Local Sports

Feeding frenzy with spring weather

The fishing forecast for this week gives anglers excellent Florida spring weather, and moon in the first-quarter phase, two days after orbit apogee. The weather forecast predicts mild wind out of an easterly direction until Sunday, mostly clear skies with no chance of rain, and a high pressure system that will remain stable until Saturday. These factors will certainly cause fish to move closer to shoreline feeding areas for the four-day duration. Anglers who prefer throwing baits to a vegetative or structural target will not be disappointed. The lunar factor is weak due to its position of orbit being two days from the furthest point in the twenty-eight day cycle around the earth. With no significant moonlight triggering fish to feed at night, the fish naturally take their queue to feed from the solar factor. And since water temperatures are still within the ideal range of 68 to 82 degrees with the daily high of 80 degrees, both the sunrise and sunset will be the main trigger for fish to feed heaviest.
Since fish are starting to migrate to areas that produce dissolved oxygen (D.O.) more than other areas this time of year, water temps in the lower 80s is lower in D.O. than it is in the upper 70s, the daily high and low degree currently the majority of feeding fish will occur in the mornings, while during the evenings fish will adjust slightly deeper to compensate for the rise in degrees. So during the daily low temp fish can eat and direst foods more shallow and remain in shoreline areas throughout, while fish feeding during the daily high temp will have to migrate deeper to achieve the same level of digestion as during the low temp period. Currently, larger fish are already starting this daily migration trend while the smaller fish seem to be unaffected, but not for long as summer temps are a few weeks away.              The major feeding migration of the day occurs from 3 to 8 a.m. and will have a one-in-ten rating of five to six. The peak period will occur from 5 to 6:30 a.m. today but by Friday morning expect it to be centered on the sunrise lasting two hours.  The minor feeding migration of the day occurs from 4 to 9 p.m. and will have a rating of four to five. The peak period occurs as the day’s heat subsides and water temperatures retreat and cooler surface waters start to descend into the water column fro 5 to 7 p.m. The thing to remember when fishing the time of day, during this time of year, is that as water temperatures reach peak D.O. levels fish thrive and as oxygen diminishes fish move more distances more often to compensate for the loss in digestion speeds. It’s not all that hard to identify with. Try eating a huge meal in a 90 degree room and then in a 70 degree room of your house. Or turn up the heat in the kitchen to 100 degrees and put the dining room at 70 degrees and see which room you want to enjoy the meal. I guarantee you that you’ll migrate from one room to the other, to the heated room to obtain the food followed by a speedy entrance into the cooler room to enjoy eating and digesting that food. You have more in common with fish than you thought. And to complete the comparison more vividly, the extremely large beings and extremely small beings don’t have the same level of discomfort in the heat, do they. And the young seem more able to eat in any heat situation while the old seem to need the air conditioning to enjoy a meal. This weekend will give anglers an atmospheric pressure decline that will turn on the fish feeding frenzy. Fish will start to migrate deeper as the pressure drops. It will not be a drastic drop (unless the weather prediction of today is wrong) but it will be steady. This change will cause fish to be on the move and this will increase feeding activity. Both Friday evening and Saturday morning I expect to catch a boat load of bass. Looking ahead to next week, weather forecasters predict what seems to be a ‘rainy season’ trend of afternoon developing storms isolated throughout central Florida. While I hope for an above average rainy season on the one hand, on the other I don’t want it to start until the water temperature low for the day is at or near 80 degrees. Lake Istokpoga’s level is at 38.58 feet above sea level. By June 1 the level will be at or below 38.25 feet with the possible low pool level, required for hurricanes of 37.5 feet.  Lake Okeechobee’s level is at 13.55 feet above sea level. This level might drop to 13 feet by June 1 then we have to hope for a normal or greater rainy season. Lake Kissimmee’s level is at 50 feet above sea level and I don’t expect the chain of lakes to drop more than this mark this year. The low-pool schedule ends June 1 and is raised to 51 feet as the new low mark. Lake Toho’s level is at 52.8 feet above sea level and has a low-pool of 53.5 feet starting on June 1 so I don’t believe this lake will drop any lower than it is currently.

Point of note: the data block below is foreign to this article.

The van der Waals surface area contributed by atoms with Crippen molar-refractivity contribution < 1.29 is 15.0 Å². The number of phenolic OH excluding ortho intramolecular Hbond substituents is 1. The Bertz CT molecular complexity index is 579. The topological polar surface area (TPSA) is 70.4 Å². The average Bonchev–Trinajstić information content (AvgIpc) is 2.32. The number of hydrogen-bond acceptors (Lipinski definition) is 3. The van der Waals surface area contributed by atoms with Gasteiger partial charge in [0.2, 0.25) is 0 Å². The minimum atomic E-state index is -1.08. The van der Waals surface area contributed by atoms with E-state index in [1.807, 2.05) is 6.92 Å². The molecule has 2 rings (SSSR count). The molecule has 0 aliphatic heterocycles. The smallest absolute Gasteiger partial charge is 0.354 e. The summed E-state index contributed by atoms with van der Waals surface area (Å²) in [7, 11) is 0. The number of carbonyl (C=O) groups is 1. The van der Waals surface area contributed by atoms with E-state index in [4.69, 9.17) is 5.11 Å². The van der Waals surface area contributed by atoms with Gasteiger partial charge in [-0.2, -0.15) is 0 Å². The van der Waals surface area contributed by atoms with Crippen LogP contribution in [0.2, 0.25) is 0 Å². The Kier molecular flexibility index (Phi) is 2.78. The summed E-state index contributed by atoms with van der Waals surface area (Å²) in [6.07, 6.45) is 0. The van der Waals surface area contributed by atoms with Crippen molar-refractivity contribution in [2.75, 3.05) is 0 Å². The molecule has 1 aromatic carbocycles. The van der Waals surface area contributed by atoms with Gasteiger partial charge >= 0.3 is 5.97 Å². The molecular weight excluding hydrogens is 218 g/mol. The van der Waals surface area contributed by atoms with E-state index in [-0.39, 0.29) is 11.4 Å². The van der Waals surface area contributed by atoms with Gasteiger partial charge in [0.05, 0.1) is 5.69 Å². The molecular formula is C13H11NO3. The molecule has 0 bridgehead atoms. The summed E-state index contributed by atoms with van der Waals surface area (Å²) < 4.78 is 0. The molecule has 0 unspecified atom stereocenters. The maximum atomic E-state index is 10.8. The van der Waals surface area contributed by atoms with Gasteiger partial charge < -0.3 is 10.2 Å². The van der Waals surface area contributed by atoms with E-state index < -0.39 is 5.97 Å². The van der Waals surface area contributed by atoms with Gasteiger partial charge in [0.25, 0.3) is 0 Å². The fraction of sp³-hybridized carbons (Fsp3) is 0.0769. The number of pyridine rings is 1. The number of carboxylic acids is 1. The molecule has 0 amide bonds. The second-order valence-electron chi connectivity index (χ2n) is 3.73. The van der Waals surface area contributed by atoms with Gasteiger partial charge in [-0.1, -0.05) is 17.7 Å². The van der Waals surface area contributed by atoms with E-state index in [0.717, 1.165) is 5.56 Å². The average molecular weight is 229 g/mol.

Dave Douglass is a bass fishing guide and conservationist since 2006 in Highlands County. Website: HighlandsBassAngler.com Phone: 863-381-8474. Email: davidpdouglass@hotmail.com